It’s not that I feel guilty. Rather, I feel like I’m overflowing with things to say! I have a running list of stories I want to tell and little snippets of ideas dying to be stitched together.
Let me start by recapping where in the world I’ve been (the picture is a clue). For the past four summers, I’ve partnered with the amazing team at Iacono Productions to help Origami Owl Jewelry produce their summer convention. My job is to write the script for the two-day show. I write speeches, product introductions, program updates, skits, and video treatments. I also collaborate and brainstorm with the production team on any number of things. It’s my job to put the show on paper, whatever that takes.
It takes a lot.
This is why I barely remember July. I think there was a holiday. I recall it rained once or twice. Mostly, I worked long hours. But I was with awesome people, so it was all good. The project wrapped the first week in August, which means I’ve had a few weeks to sleep (finally!) and sift through ideas.
The idea I can’t stop thinking about is the hidden link between utter chaos and seamless elegance.
Allow me to explain.
Pay No Attention to the Man Behind the Curtain
At a corporate show, there is a whole world backstage that the audience can’t see. There are approximately seven billion cords, along with dozens of big-ass monitors and giant boards with buttons that light up in all different colors. There are video people, audio people, graphics people, camera people, switcher people, lighting people, teleprompter people, stage managers, logistics people, technical supervisors, producers and assistants.
Oh, and me, the writer.
We all talk to each other over linked headsets. It’s called being on comms. I’m on comms to answer script questions, but mostly, I just listen to all of the discussions and technical cues. Every time something happens on stage, it takes a bunch of hidden people working in tandem to make it look right. For days, I hear things like this: “Stand by to roll IR-26. IR-26 go. Stand by to open mic 9. Open mic 9. Prepare to fade and settle.”
There is a constant chatter of cues. It gets hairy sometimes, too, with frequent emergencies bubbling up . . . oh my god, one of the graphics machines just went down! . . . we can’t find the person who needs to be mic’d to go on stage next! . . . no, we don’t have that flippin’ piece of music to play! . . .
If I’m not immediately needed, one of my favorite things to do is to go off comms in the midst of this chaos and walk front of house to be among the audience for a while.
It never ceases to amaze me how different everything looks from that angle. People move on and off stage effortlessly. Lights dim and brighten as if it’s the most natural thing in the world. Microphones are turned on and off as people come to stage and no one is ever the wiser.
The backstage guts are hidden. The chatter is muted. The chaos melts away. I see it the way the audience sees it. Obvious. Easy. Seamless.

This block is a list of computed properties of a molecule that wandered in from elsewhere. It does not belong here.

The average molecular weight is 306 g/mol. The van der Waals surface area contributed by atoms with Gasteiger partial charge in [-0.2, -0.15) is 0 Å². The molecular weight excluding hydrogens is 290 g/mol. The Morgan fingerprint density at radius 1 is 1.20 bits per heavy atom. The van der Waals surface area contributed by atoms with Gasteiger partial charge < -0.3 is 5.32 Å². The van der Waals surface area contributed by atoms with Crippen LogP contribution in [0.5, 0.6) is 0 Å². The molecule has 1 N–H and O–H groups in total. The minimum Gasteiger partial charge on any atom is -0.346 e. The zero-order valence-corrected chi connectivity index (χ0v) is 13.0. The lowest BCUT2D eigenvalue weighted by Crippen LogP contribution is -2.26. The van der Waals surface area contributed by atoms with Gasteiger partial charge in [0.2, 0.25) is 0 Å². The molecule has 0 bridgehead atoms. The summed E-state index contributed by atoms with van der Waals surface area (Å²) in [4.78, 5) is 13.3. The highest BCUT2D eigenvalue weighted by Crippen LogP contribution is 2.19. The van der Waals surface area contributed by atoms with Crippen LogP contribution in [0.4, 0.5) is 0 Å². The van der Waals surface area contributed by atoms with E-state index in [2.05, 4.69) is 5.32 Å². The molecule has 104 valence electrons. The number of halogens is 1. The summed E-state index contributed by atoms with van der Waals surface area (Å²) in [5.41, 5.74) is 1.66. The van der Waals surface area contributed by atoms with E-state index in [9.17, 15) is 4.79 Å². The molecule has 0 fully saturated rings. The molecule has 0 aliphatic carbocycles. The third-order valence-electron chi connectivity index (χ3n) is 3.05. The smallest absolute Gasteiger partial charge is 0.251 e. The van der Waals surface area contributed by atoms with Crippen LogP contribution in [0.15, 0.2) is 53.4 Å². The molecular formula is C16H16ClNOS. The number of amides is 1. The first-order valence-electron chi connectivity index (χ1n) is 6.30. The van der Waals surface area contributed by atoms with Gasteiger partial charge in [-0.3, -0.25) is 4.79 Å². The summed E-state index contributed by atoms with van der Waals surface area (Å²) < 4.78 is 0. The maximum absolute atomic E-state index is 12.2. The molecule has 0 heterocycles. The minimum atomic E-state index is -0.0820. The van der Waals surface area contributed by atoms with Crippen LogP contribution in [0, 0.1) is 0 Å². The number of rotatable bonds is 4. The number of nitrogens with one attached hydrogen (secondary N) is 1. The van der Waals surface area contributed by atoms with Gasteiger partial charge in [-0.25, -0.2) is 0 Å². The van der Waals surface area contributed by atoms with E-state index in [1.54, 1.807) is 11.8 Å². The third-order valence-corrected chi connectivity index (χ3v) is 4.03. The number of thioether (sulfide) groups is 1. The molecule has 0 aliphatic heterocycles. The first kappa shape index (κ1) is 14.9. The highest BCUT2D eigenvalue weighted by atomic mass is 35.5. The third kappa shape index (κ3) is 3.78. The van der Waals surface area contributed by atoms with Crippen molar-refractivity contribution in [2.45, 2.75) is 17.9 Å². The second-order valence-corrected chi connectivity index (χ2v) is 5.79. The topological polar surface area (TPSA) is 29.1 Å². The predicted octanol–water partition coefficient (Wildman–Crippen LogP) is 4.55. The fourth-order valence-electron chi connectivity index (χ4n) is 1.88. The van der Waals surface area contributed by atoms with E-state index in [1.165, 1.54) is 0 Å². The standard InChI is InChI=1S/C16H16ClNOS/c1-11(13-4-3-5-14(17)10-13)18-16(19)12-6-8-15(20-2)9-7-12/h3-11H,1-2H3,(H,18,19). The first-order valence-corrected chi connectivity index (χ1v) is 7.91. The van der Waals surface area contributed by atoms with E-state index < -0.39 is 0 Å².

Then I go back of house and get back on comms. The chaos meets my ear again, even as I see shots of the audience on the backstage monitors, grinning and enjoying the show, oblivious to the mild freak-out happening behind the curtain.
The two worlds could not be more different.
This year as I traipsed back and forth between the two worlds, I was thinking that it would be great if I could figure out how to metaphorically “get off comms” more often in my work. Just like the show, I’m producing my own product (content), but mostly I am stuck in the process behind that product: email chains, Basecamp threads, pages of notes and discovery documents, editorial calendars, and to-do lists. I spend the bulk of my time “calling cues” for content—talking about it and planning for it and dissecting it and putting it back together to make it feel seamless.
This is the reality of making something from scratch, and it’s not a bad reality. I adore taking notes and no one’s email is more organized than mine. However, often by the time the project is finished and the piece of content is out there in the world, I’m so over it that I don’t even see it. I forget to experience it the way the intended audience gets to experience it.
I’ve heard actors say that sometimes after a movie is finished, they don’t even see it.
I get it. It can be exhausting to stick around long enough to see the end product.
But what might be possible if we got to see our creative work from another perspective? If the chaos and process behind creating it got stripped away for a moment and we got to enjoy a pure experience of it? What would it feel like to be able to wander into our own audience for a while?
I don’t have the answer, but I’m taking this idea with me as I embark on my work this Fall. Yes, I’ll have more email chains and discovery documents and Basecamp threads. More cues to call.
But maybe I can be part of my own audience for a little bit, too.
(Thanks to Toby Brauer from Iacono for letting me use the audience picture!)